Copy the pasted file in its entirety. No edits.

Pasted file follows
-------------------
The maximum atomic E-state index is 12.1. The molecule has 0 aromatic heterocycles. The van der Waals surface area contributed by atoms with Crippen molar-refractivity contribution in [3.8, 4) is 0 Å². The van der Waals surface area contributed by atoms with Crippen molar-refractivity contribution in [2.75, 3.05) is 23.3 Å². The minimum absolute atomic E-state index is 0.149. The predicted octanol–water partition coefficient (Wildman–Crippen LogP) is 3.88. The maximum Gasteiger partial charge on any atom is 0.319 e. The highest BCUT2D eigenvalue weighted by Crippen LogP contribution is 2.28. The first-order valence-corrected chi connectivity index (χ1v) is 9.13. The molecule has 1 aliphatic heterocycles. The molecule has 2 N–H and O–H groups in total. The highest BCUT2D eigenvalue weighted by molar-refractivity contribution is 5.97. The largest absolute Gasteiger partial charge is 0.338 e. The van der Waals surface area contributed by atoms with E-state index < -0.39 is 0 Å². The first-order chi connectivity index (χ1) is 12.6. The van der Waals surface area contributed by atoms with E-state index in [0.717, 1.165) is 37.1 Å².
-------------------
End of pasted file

The maximum atomic E-state index is 12.1. The molecule has 0 aromatic heterocycles. The van der Waals surface area contributed by atoms with Crippen molar-refractivity contribution in [3.8, 4) is 0 Å². The van der Waals surface area contributed by atoms with Crippen molar-refractivity contribution in [2.75, 3.05) is 23.3 Å². The minimum absolute atomic E-state index is 0.149. The predicted octanol–water partition coefficient (Wildman–Crippen LogP) is 3.88. The maximum Gasteiger partial charge on any atom is 0.319 e. The highest BCUT2D eigenvalue weighted by Crippen LogP contribution is 2.28. The first-order valence-corrected chi connectivity index (χ1v) is 9.13. The molecule has 1 aliphatic heterocycles. The molecule has 2 N–H and O–H groups in total. The highest BCUT2D eigenvalue weighted by molar-refractivity contribution is 5.97. The largest absolute Gasteiger partial charge is 0.338 e. The van der Waals surface area contributed by atoms with E-state index < -0.39 is 0 Å². The first-order chi connectivity index (χ1) is 12.6. The van der Waals surface area contributed by atoms with E-state index in [0.717, 1.165) is 37.1 Å².